Yes, I believe Dr. Blasey Ford, but I am haunted by two words: Gary Dotson

Yes, I believe Dr. Blasey Ford, but I am haunted by two words: Gary Dotson

It's over. Brett Kavanaugh was just confirmed to the U.S. Supreme Court.

For the record, I believe Dr. Christine Blasey Ford. I don't believe Kavanaugh. But the uncomfortable truth is that there have been women who have lied about sexual assault and rape.

One of the more well-publicized examples is the 1987 Tawana Brawley case, in which a black teenager claimed four white men had kidnapped and raped her. It was later determined to be a hoax.

What percent of rapes reported are false? It’s debatable. Some say the figure is as low as two percent. I believe it. Besides, we now know there are a flood of #MeToos (including me) who are coming out of the closet about having been sexually assaulted and raped, women who, for a variety of reasons, didn't even go to the police.

Still, after being glued to the TV watching the Kavanaugh hearing, I haven’t been able to get the Gary Dotson case out of my mind. For a time, the case was the biggest media story in Chicago and even the nation. 

Now, after the votes for or against Kavanaugh have been cast, let me tell you about the sad-but-true tale of Mr. Dotson.

It you were alive during this time period, you probably remember some of the lascivious details. If you weren’t, let me fill you in with at least the Cliffs Notes version.

On the night of July 9, 1977, 16-year-old Cathleen Crowell, was found by the police standing next to a road in south suburban Homewood. She told the officer that she had been walking home from work when three men forced into her a car, and one of them raped her.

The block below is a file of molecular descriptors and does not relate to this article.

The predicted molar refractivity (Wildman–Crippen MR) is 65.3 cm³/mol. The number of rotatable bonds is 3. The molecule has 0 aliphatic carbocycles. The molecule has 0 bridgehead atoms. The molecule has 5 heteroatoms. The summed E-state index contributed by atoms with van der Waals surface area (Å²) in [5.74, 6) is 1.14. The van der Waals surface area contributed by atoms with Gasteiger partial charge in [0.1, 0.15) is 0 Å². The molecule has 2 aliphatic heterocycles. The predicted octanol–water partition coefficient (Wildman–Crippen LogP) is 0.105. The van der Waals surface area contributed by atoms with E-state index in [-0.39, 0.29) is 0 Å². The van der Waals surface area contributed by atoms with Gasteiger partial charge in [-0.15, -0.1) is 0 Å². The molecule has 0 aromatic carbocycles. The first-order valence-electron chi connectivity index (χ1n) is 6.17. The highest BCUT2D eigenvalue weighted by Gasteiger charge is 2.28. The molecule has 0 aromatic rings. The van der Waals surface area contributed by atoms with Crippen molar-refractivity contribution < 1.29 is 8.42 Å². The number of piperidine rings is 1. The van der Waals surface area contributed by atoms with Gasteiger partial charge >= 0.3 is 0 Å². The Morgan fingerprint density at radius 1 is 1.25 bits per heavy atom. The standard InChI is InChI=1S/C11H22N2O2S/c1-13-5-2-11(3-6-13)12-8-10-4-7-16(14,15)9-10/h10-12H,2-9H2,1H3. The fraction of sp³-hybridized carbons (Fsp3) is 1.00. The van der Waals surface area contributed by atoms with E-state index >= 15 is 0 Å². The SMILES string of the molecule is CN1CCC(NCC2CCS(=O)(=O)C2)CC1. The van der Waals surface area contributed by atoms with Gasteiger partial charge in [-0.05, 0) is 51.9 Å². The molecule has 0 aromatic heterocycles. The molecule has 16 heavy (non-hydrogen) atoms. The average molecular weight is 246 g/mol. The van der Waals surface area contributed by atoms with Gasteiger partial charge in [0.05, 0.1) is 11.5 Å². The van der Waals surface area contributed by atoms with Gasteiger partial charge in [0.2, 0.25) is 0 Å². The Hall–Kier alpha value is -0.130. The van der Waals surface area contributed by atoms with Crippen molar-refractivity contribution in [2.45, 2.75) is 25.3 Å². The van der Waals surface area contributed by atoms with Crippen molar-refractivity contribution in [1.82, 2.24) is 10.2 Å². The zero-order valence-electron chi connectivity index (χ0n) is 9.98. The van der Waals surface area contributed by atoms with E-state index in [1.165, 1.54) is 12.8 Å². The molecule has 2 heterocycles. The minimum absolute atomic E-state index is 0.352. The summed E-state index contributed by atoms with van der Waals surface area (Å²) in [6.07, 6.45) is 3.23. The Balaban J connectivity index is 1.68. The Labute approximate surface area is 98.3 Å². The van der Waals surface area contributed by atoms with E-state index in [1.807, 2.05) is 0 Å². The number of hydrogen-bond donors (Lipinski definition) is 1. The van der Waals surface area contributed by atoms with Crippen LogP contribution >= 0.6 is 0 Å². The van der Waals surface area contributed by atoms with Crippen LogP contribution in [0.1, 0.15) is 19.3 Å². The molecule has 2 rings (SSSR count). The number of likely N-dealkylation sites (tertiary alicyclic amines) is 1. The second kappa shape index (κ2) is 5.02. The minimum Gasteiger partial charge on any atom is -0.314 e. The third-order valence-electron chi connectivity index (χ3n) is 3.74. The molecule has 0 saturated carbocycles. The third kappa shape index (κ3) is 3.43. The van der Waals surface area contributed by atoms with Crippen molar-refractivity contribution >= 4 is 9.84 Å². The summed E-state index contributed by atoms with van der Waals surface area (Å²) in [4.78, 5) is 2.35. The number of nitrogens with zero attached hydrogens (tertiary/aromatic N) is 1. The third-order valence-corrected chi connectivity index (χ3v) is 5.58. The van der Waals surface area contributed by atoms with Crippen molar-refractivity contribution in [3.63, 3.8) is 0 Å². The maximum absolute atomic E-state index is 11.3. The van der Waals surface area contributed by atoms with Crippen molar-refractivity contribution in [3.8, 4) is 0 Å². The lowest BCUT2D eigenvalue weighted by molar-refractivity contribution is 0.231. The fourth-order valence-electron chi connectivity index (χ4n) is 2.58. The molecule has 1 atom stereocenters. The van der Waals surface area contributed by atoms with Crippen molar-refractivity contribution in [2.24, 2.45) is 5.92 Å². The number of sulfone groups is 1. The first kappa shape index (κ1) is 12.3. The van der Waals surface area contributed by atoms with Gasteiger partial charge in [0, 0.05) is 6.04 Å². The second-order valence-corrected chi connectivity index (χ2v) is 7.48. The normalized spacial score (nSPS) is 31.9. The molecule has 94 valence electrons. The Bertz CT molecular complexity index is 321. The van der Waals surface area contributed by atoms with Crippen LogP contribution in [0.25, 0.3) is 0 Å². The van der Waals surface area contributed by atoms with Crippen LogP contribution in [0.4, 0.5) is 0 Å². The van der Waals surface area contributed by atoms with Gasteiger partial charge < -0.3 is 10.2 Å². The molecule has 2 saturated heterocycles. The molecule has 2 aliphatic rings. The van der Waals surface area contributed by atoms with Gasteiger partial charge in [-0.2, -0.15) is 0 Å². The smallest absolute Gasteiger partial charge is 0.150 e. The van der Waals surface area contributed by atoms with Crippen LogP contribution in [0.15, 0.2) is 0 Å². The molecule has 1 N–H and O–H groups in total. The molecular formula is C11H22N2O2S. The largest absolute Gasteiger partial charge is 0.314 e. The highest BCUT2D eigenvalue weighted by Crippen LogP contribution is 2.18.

The police took Crowell to a hospital, where superficial cuts were found on her stomach. Her underpants, which were stained with semen, were preserved as evidence. Cromwell later picked Gary Dotson out of a police mug book and in a lineup as her rapist.

Dotson was arrested, and in July 1979, was convicted of aggravated kidnapping and rape. He was sentenced to 25-50 years in prison.

Crowell went on with her life, marrying her high school classmate, David Webb, in 1982. Crowell Webb (as she was now known) had become a devout Christian and was consumed by guilt. She told the pastor at her church that she invented the rape story, including inflicting herself with the superficial wounds, which had resulted in an innocent man being sent to prison.

In March of 1985 Crowell Webb recanted her testimony.  She said that she lied about the rape because she had had consensual sex with her then boyfriend. She made up the story in case she became pregnant.

Governor Jim Thompson personally presided over a three-day clemency hearing in front of the Prisoner Review Board. The hearing was broadcast live on TV, preempting the afternoon soap operas. It made for riveting TV, not unlike the Kavanaugh hearing.

If memory serves me, I was appalled by the Governor saying the word “panties” over and over again. I also remember those panties being on display for the world to see.